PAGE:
His name is Sergio Martinez and he boasts a stellar career record of 49-2-2 (28). He’s clearly at the top of the food chain in the middleweight division and is the universally recognized champion amongst his 160 pound counterparts. This past weekend he was tested against the UK’s Matthew Macklin 28-4 (19) for eight rounds before making a few adjustments against his tiring opponent and ultimately prevailed when Macklin’s trainer Buddy McGirt wisely didn’t allow his fighter to come out for the 12th and final round.
Martinez is a natural fighter and he’s one of the best conditioned boxers in the world. However, there seems to be a love fest going on between him and the boxing media that can’t be explained. In order to plaster-saint him many things have been said about his style and skill level that just aren’t there. But since he’s been widely accepted as being so terrific it goes unquestioned.
Another thing that is never pointed out is how thin the middleweight division of today really is. Everyone kills the Klitschkos and the heavyweights, but exactly who in the middleweight division today looks like a current or future world beater? If you follow boxing you know the names and in-abilities of the other middleweight contenders which don’t need to be rehashed here.
HBO did their best to build up a one dimensional fighter in order for Martinez to look great after he beat him. He should have completely dominated every minute of the fight against Macklin who is somewhat technically sound but neither fast nor much of a puncher. With all due respect to Matthew Macklin who fought to win until he had nothing left, he is a limited fighter at the world class level. He was no doubt greatly aided by the training and wisdom of his trainer Buddy McGirt.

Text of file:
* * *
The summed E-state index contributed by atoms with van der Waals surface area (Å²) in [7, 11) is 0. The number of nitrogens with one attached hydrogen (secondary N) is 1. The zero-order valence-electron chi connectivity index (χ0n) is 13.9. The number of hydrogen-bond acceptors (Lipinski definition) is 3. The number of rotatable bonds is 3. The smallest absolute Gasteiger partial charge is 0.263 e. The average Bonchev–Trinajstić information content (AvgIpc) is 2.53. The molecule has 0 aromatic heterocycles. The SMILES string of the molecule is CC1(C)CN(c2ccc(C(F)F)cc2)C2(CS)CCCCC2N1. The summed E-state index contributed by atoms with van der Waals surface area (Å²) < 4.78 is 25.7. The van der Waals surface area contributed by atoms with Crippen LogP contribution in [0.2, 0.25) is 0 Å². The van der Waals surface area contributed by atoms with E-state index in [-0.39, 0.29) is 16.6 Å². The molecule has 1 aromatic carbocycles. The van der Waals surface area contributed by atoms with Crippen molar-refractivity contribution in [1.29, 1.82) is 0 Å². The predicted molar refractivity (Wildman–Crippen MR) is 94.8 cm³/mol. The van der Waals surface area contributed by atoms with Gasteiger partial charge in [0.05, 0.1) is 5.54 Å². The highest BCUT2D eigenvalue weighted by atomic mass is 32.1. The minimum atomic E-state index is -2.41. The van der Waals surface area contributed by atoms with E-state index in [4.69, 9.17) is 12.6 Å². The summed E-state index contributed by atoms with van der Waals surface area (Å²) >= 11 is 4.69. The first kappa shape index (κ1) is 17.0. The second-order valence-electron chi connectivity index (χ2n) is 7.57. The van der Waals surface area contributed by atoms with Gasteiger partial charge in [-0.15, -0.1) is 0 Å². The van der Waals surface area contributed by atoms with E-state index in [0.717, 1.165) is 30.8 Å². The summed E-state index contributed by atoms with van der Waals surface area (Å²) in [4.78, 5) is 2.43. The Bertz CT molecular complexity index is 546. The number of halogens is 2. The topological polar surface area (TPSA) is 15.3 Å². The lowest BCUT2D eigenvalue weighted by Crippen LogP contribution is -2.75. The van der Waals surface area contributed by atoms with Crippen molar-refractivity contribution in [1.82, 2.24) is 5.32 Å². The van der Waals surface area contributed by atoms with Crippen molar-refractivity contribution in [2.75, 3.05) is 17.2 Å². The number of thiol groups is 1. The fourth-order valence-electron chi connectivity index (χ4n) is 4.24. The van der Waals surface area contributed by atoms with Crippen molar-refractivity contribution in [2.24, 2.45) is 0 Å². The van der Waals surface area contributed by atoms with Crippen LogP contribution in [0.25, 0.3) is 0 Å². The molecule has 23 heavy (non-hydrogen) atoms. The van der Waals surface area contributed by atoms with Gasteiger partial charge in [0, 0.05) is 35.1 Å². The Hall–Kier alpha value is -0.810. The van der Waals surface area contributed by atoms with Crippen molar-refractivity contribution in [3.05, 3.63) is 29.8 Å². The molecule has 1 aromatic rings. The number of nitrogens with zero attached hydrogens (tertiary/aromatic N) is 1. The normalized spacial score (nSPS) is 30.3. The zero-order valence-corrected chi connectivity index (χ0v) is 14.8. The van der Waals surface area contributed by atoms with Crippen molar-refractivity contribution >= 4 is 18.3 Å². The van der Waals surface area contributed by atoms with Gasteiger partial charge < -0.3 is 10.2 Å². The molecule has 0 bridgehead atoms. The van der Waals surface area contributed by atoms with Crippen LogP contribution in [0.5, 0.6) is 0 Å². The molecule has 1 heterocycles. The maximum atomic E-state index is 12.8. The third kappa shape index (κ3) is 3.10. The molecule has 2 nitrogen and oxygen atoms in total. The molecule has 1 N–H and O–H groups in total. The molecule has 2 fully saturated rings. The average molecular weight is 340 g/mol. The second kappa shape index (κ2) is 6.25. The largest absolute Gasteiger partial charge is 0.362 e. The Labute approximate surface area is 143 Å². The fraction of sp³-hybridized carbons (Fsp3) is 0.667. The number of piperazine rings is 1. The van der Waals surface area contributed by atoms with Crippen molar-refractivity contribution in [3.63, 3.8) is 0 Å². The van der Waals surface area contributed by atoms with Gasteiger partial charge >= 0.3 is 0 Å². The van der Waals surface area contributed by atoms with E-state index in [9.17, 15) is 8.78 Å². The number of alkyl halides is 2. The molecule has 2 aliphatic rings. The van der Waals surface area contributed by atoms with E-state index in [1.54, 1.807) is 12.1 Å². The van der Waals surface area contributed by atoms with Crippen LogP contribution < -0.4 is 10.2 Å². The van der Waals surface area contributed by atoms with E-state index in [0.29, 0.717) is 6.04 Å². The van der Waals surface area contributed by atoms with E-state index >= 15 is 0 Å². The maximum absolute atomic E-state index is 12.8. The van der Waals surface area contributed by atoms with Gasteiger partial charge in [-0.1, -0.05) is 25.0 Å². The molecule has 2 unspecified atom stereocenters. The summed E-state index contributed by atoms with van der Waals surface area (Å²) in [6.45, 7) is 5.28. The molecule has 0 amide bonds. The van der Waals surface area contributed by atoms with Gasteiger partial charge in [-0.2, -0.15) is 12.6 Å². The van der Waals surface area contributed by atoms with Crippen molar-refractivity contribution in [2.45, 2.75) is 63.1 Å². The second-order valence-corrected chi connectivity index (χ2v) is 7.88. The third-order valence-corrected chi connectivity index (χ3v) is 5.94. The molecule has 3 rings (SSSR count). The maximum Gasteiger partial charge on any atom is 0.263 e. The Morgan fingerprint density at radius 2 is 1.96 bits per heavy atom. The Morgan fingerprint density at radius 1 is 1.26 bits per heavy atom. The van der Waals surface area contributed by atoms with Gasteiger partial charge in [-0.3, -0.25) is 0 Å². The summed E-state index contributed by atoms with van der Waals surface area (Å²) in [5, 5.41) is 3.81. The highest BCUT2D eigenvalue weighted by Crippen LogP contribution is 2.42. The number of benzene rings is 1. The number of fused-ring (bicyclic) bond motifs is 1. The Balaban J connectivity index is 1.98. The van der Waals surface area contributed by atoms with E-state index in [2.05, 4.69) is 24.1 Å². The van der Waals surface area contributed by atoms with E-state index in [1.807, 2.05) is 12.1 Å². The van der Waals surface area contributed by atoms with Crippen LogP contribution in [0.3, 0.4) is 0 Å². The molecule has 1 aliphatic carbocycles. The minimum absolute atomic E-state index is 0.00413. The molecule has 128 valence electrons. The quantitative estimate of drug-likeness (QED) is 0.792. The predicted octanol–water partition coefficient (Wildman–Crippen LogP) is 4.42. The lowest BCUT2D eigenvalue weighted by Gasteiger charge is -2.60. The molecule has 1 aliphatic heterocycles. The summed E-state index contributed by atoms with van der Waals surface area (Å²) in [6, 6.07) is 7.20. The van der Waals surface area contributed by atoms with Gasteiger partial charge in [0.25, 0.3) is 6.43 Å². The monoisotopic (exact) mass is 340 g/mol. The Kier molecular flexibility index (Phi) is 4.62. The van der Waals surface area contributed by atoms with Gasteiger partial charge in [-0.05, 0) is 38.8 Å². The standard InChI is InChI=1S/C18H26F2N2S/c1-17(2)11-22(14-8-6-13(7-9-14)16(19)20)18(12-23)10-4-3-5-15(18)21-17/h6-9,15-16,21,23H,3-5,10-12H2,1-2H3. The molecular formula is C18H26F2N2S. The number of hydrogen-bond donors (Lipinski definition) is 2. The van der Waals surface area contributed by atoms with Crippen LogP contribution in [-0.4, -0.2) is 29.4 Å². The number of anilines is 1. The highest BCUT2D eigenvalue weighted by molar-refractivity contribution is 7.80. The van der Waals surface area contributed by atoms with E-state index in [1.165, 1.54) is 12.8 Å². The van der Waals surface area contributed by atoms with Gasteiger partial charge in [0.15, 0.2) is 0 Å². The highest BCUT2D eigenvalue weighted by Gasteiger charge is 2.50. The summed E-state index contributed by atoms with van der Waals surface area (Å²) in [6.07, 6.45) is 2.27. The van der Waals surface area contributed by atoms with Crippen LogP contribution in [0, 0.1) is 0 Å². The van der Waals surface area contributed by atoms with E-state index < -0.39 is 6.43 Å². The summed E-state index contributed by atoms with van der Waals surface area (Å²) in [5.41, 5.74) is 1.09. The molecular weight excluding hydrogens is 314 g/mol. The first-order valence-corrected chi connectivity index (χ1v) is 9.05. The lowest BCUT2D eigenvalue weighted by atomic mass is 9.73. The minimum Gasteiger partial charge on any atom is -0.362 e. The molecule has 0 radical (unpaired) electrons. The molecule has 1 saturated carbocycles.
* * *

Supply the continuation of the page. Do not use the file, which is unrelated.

The fact is, if Martinez lost to any of the highest ranked contenders in line to face him it would be a monumental upset. Yet at 154 I’d pick Floyd Mayweather to beat him. It’s a shame that Floyd is so insecure and lacks gumption because he could really get over on the public by fighting and defeating Martinez. But instead we know in order to make the fight Floyd will make ridiculous demands like forcing Sergio to come down to 150 so the fight never happens.
It’ll never change with Mayweather. He’ll continue for the rest of what’s left of his career to fight set-ups where he has every advantage so he can retire undefeated. Sure, he’s fighting a declining Miguel Cotto at 154 this coming May, but the fight could’ve been made six plus years when beating Cotto was considered quite a feat.
In regards to Martinez, what makes him so tough to fight is his southpaw style along with his hand and foot speed. He’s certainly no ring genius or technician, although he showed something against Macklin that was impressive and of course will be under-reported which I’ll touch on later. Sergio’s bread and butter punch is his left lead, a rarity for southpaws. An overwhelming majority of left handed fighters use their right jab to set up their finishing left cross. However, Martinez can instinctively throw his left as a lead set-up or finishing punch.
Throughout the entire careers of Muhammad Ali, Bernard Hopkins and Roy Jones, we saw them consistently disrupt and blunt the aggression of left handed fighters with right leads. Which of course everyone knows if you’re good enough to throw it without leaving yourself wide open, it’s money against a southpaw. But, how many times did Ali, Hopkins or Jones encounter a lefty that was adept at throwing left leads back at them like Martinez can?